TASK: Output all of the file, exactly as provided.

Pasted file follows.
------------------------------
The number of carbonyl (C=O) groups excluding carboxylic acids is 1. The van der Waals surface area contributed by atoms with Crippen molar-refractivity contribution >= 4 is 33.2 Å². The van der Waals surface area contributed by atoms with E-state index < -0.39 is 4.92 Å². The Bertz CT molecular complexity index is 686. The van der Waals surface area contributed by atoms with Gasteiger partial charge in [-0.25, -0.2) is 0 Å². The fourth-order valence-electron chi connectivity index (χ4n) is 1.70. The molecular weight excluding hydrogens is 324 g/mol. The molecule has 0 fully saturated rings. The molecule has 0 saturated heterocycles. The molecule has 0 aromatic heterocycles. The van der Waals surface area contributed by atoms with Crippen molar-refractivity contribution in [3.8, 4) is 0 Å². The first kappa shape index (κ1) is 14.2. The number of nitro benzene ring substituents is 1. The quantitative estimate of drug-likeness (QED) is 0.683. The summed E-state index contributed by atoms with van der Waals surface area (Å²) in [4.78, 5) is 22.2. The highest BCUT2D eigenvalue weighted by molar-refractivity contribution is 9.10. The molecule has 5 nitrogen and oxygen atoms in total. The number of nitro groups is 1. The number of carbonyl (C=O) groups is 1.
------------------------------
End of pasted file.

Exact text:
The number of carbonyl (C=O) groups excluding carboxylic acids is 1. The van der Waals surface area contributed by atoms with Crippen molar-refractivity contribution >= 4 is 33.2 Å². The van der Waals surface area contributed by atoms with E-state index < -0.39 is 4.92 Å². The Bertz CT molecular complexity index is 686. The van der Waals surface area contributed by atoms with Gasteiger partial charge in [-0.25, -0.2) is 0 Å². The fourth-order valence-electron chi connectivity index (χ4n) is 1.70. The molecular weight excluding hydrogens is 324 g/mol. The molecule has 0 fully saturated rings. The molecule has 0 saturated heterocycles. The molecule has 0 aromatic heterocycles. The van der Waals surface area contributed by atoms with Crippen molar-refractivity contribution in [3.8, 4) is 0 Å². The first kappa shape index (κ1) is 14.2. The number of nitro benzene ring substituents is 1. The quantitative estimate of drug-likeness (QED) is 0.683. The summed E-state index contributed by atoms with van der Waals surface area (Å²) in [4.78, 5) is 22.2. The highest BCUT2D eigenvalue weighted by molar-refractivity contribution is 9.10. The molecule has 5 nitrogen and oxygen atoms in total. The number of nitro groups is 1. The number of carbonyl (C=O) groups is 1.